According to the VA, symptoms of MST include:

1. Strong emotions: feeling depressed; having intense, sudden emotional reactions to things; feeling angry

or irritable all the time

2. Feelings of numbness: feeling emotionally ‘flat’; difficulty experiencing emotions like love or happiness

3. Trouble sleeping: trouble falling or staying asleep; disturbing nightmares

4. Difficulties with attention, concentration, and memory: trouble staying focused; frequently finding

their mind wandering; having a hard time remembering things

5. Problems with alcohol or other drugs: drinking to excess or using drugs daily; getting intoxicated or

“high” to cope with memories or emotional reactions; drinking to fall asleep

6. Difficulty with things that remind them of their experiences of sexual trauma: feeling on edge or

‘jumpy’ all the time; difficulty feeling safe; going out of their way to avoid reminders of their experiences

7. Difficulties in relationships: feeling isolated or disconnected from others; abusive relationships; trouble

with employers or authority figures; difficulty trusting others

8. Physical health problems: sexual difficulties; chronic pain; weight or eating problems; gastrointestinal issues

In 2021, the Journal for Military, Veteran, and Family Health reported that the rate of homelessness for Veterans without MST was 4.3%, whereas the rate for those with MST was more than double at 9.6%.

Warrior Renew, a 12-week intensive outpatient program, successfully treated homeless female Veterans with MST in Long Beach, California.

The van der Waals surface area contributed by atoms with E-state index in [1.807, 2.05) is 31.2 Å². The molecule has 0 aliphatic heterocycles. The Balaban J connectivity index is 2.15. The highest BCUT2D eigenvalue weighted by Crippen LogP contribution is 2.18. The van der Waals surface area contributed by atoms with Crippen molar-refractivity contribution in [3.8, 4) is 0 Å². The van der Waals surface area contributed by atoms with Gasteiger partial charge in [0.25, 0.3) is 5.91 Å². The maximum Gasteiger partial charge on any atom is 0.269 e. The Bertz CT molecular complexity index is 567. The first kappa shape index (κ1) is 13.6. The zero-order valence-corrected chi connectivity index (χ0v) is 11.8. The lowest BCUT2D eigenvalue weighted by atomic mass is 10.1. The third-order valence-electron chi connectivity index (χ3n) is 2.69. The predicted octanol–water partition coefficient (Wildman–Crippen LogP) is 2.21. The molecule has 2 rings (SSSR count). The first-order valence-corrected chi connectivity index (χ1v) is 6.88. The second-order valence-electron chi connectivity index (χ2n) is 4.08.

The VA discontinued the program in 2013. The founder, Dr. Katz, has made Warrior Renew available to learn by licensed clinicians. The program can be 8-weeks and has online capabilities.

There is currently 1 provider offering Warrior Renew in-person in Utah.

Knowing this, can you guess what the predominant therapeutic modalities used by the VA are in reference to treating MST? Yup, good ole' prolonged exposure and CPT. Based on dropout rate, alternatives to PE and CPT would be more effective. Yet, these interventions are not available to all Veterans diagnosed with PTSD. Here are the benefits of some others.

As you know, I am big on Veteran retreats. Well, because I do not count as a combat Veteran, I am not permitted to take part in PATHH programs. Those programs teach Transcendental Meditation (TM) amongst other life-changing gifts. TM research has shown decrease in symptoms and medication usage.

However, TM training is only made available for 1st responders, combat Veterans, and military officers in the following locations:


Long Island, NY

San Diego, CA

Los Angeles, CA

Palo Alto, CA

Denver, CO

Washington, DC

Boston, MA

I paid over $700 to receive TM training on my own. This is why I promote people receiving their disability payments.

What I get from this is that my violators can get access to evidence-based and effective help for PTSD, but I. DO. NOT. QUALIFY. (feel free to marinate on that for a few minutes)

My part of the presentation ended with our list of top 3 solutions that we suggested as Military Sexual Trauma Survivors.

  1. Preventative sexual education training that includes individuals with lived experience

  2. Trauma-informed medical, dental, and mental health care

  3. Access to EBP for treating sexual trauma in all states for MST survivors and their families

  • DBT

  • EMDR

  • Warrior Renew

  • EFT & TM

  • Sex Therapy

You can see the full presentation at either NOVA or Trauma Support Services.

Let me know what you think about what I shared! This is the closest to me being part of a published article at this time.

Please share with organizations that can help me bring Warrior Renew back.

"Sometimes you gotta laugh through the tears, smile through the pain, so that you can live through the sorrow." - Alex Tan